fought with fortune; if so, I had a mind to the encounter: too poor to lose, God might destine me to gain. But what road was open?—what plan available?
On this question I was still pausing, when the moon, so dim hitherto, seemed to shine out somewhat brighter: a ray gleamed even white before me, and a shadow became distinct and marked. I looked more narrowly, to make out the cause of this well-defined contrast appearing a little suddenly in the obscure alley: whiter and blacker it grew on my eye: it took shape with instantaneous transformation. I stood about three yards from a tall, sable-robed, snowy-veiled woman.
Five minutes passed. I neither fled nor shrieked. She was there still. I spoke.
"Who are you? and why do you come to me?"
She stood mute. She had no face—no features: all below her brow was masked with a white cloth; but she had eyes, and they viewed me.
I felt, if not brave, yet a little desperate; and desperation will often suffice to fill the post and do the work of courage. I advanced one step. I stretched out my hand, for I meant to touch her. She seemed to recede. I drew nearer: her recession, still silent, became swift. A mass of shrubs, full-leaved evergreens, laurel and dense yew, intervened between me and what I followed. Having passed that obstacle, I looked and saw nothing. I waited. I said,—"If you have any errand to men, come back and deliver it". Nothing spoke or re-appeared.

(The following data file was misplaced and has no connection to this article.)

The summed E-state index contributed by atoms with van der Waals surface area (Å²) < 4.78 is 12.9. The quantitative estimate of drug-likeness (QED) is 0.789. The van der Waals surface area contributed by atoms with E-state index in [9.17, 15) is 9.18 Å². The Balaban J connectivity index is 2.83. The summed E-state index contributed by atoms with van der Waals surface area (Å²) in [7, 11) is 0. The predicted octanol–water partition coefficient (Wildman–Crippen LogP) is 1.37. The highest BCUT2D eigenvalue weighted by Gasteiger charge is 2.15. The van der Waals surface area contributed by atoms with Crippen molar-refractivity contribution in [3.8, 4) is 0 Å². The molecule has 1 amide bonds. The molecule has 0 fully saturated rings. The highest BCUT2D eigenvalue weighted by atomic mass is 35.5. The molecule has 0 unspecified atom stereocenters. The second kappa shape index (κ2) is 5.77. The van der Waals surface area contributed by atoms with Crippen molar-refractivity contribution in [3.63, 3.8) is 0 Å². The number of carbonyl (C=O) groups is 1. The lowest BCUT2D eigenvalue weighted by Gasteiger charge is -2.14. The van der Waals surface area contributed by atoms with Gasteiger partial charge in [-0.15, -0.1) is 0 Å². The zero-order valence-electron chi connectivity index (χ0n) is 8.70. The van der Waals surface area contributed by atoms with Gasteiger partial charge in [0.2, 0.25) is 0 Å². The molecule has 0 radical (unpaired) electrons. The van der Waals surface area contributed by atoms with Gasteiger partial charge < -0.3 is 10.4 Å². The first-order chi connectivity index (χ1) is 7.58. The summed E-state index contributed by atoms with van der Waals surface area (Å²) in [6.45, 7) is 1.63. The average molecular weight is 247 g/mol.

This time there was no Dr. John to whom to have recourse: there was no one to whom I dared whisper the words, "I have again seen the nun".
Paulina Mary sought my frequent presence in the Rue Crécy. In the old Bretton days, though she had never professed herself fond of me, my society had soon become to her a sort of unconscious necessary. I used to notice that if I withdrew to my room, she would speedily come trotting after me, and opening the door and peeping in, say, with her little peremptory accent,—
"Come down. Why do you sit here by yourself? You must come into the parlor".